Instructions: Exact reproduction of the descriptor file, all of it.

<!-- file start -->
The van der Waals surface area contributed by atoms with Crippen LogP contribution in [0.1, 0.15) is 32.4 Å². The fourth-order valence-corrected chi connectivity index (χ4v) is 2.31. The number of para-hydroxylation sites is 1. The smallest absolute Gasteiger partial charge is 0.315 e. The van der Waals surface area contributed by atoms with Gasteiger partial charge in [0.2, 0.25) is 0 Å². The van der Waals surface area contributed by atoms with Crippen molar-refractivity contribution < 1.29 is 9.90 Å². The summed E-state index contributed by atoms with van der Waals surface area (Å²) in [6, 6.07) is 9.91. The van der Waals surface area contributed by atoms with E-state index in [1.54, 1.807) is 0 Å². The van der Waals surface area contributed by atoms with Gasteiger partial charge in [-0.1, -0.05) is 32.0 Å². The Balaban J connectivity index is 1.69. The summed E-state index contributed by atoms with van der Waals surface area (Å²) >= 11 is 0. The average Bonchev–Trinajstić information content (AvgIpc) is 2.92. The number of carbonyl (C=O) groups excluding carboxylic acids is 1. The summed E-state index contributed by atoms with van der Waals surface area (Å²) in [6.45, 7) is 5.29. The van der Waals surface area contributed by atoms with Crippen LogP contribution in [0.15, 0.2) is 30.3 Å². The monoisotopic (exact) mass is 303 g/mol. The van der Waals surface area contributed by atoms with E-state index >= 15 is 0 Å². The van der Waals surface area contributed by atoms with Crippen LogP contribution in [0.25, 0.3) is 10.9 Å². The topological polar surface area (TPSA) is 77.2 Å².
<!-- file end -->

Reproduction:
The van der Waals surface area contributed by atoms with Crippen LogP contribution in [0.1, 0.15) is 32.4 Å². The fourth-order valence-corrected chi connectivity index (χ4v) is 2.31. The number of para-hydroxylation sites is 1. The smallest absolute Gasteiger partial charge is 0.315 e. The van der Waals surface area contributed by atoms with Gasteiger partial charge in [0.2, 0.25) is 0 Å². The van der Waals surface area contributed by atoms with Crippen molar-refractivity contribution < 1.29 is 9.90 Å². The summed E-state index contributed by atoms with van der Waals surface area (Å²) in [6, 6.07) is 9.91. The van der Waals surface area contributed by atoms with E-state index in [1.54, 1.807) is 0 Å². The van der Waals surface area contributed by atoms with Gasteiger partial charge in [-0.1, -0.05) is 32.0 Å². The Balaban J connectivity index is 1.69. The summed E-state index contributed by atoms with van der Waals surface area (Å²) >= 11 is 0. The average Bonchev–Trinajstić information content (AvgIpc) is 2.92. The number of carbonyl (C=O) groups excluding carboxylic acids is 1. The summed E-state index contributed by atoms with van der Waals surface area (Å²) in [6.45, 7) is 5.29. The van der Waals surface area contributed by atoms with Crippen LogP contribution in [0.15, 0.2) is 30.3 Å². The monoisotopic (exact) mass is 303 g/mol. The van der Waals surface area contributed by atoms with E-state index >= 15 is 0 Å². The van der Waals surface area contributed by atoms with Crippen LogP contribution in [0.25, 0.3) is 10.9 Å². The topological polar surface area (TPSA) is 77.2 Å².